You can be part of this movement too! We would love to hear about the clever ways you have responded to sexual harassment. We also have a list of resources that we can send you by e-mail, as well as all the awesome resources that have been shared on our Call Out Your Catcallers Facebook Page. Welcome to our community!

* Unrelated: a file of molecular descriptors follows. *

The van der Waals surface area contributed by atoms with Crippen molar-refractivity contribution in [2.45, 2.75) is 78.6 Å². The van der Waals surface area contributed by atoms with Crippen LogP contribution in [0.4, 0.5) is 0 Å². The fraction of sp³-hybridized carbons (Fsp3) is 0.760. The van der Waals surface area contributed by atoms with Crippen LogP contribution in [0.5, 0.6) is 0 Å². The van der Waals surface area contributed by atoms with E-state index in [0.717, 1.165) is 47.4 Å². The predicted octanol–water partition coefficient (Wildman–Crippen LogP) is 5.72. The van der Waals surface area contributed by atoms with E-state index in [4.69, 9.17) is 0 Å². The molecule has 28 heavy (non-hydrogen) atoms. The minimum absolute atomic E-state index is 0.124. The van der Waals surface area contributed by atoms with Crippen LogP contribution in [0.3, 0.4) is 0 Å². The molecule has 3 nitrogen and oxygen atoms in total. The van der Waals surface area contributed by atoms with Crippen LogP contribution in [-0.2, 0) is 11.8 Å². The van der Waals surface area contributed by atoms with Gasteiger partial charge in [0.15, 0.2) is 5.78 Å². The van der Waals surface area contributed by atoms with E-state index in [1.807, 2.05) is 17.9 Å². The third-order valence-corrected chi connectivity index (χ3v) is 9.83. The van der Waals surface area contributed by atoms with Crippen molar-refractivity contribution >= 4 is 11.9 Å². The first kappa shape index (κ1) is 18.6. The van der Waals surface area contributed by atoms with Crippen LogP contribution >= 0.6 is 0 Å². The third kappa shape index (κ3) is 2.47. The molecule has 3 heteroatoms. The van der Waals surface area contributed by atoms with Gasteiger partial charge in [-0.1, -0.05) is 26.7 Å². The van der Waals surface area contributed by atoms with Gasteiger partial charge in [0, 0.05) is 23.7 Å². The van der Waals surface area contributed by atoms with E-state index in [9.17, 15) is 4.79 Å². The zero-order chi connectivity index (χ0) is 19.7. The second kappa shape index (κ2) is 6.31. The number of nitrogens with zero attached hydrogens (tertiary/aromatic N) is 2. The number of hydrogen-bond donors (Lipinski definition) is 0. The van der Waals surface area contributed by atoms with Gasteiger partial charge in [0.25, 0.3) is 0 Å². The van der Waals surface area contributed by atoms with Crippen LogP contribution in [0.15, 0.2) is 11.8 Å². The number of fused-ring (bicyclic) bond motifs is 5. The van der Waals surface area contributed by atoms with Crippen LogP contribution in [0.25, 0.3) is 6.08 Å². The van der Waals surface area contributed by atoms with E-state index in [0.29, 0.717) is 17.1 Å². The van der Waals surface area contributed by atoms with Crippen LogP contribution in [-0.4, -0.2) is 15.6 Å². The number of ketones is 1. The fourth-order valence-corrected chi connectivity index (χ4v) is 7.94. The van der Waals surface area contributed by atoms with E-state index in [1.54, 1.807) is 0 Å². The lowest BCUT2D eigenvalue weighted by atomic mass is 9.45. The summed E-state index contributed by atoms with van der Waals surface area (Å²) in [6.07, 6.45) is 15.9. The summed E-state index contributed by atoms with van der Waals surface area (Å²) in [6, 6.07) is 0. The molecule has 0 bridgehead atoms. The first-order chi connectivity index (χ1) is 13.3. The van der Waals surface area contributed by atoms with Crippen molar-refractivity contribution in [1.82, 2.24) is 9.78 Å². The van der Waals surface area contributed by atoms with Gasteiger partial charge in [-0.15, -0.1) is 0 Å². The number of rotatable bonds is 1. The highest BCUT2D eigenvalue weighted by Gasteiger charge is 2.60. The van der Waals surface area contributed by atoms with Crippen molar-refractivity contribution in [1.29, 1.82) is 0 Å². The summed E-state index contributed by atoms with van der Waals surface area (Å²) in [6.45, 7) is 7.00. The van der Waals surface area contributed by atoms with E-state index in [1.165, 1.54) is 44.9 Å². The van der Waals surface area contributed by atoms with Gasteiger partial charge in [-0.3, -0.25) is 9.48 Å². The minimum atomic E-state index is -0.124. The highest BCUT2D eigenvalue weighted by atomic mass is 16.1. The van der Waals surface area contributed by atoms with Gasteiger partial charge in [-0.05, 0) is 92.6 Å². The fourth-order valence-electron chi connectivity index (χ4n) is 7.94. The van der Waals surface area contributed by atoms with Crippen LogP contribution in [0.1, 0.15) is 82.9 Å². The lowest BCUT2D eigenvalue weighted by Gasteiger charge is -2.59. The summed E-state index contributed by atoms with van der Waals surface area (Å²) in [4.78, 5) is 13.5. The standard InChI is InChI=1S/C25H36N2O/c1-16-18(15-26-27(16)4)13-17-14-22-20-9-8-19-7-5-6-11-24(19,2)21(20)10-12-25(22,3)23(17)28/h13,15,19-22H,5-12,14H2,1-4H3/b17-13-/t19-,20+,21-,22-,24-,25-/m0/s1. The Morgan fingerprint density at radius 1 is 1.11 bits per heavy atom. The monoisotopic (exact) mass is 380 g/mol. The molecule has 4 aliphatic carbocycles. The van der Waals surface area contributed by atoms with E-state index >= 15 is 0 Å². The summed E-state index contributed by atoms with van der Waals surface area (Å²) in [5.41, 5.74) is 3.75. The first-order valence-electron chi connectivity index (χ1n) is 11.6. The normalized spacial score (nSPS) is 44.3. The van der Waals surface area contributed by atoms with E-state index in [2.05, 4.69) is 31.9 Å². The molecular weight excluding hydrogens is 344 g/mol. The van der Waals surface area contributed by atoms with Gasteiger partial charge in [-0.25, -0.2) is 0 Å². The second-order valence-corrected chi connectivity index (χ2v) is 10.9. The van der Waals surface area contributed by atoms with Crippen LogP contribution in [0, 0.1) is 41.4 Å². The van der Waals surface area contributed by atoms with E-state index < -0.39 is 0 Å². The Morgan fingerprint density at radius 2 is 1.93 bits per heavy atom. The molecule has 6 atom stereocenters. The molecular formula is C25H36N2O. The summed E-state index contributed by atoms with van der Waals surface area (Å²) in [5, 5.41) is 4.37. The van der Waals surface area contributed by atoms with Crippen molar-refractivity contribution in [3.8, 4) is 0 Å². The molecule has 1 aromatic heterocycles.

In March, Kira Buro and Tempo Sabatier created the Feminist Eatery Database- Undercover Project (F.E.D. U.P.). On the website their project is described a “feminist approach to eating out that seeks to highlight prominent issues regarding sex, gender, and race in the service industry”. Buro and Sabatier have created surveys for both patrons and employees (current and former) in order to learn more about the way establishments are handling the aformentioned issues. The surveys include a variety of questions about dress codes, diversity in job positions, sexualization or gendering of menu items and more. Many of the personal testimonies confirm the value the service industry places on female appearance: a manager suggesting a bartender adjust her clothing to show more skin and apply more makeup; a server being told to change her haircolour as being blonde had been part of the reason they hired her; a job interview ending because the interviewer felt uncomfortable agreeing to wear a bikini at a yearly tournament. Buro made clear to me that they in no way are intending to judge or shame anybody for choosing to sexualize themselves in the industry. The issue at hand is when management, other staff members, or customers bully or pressure employees to do so.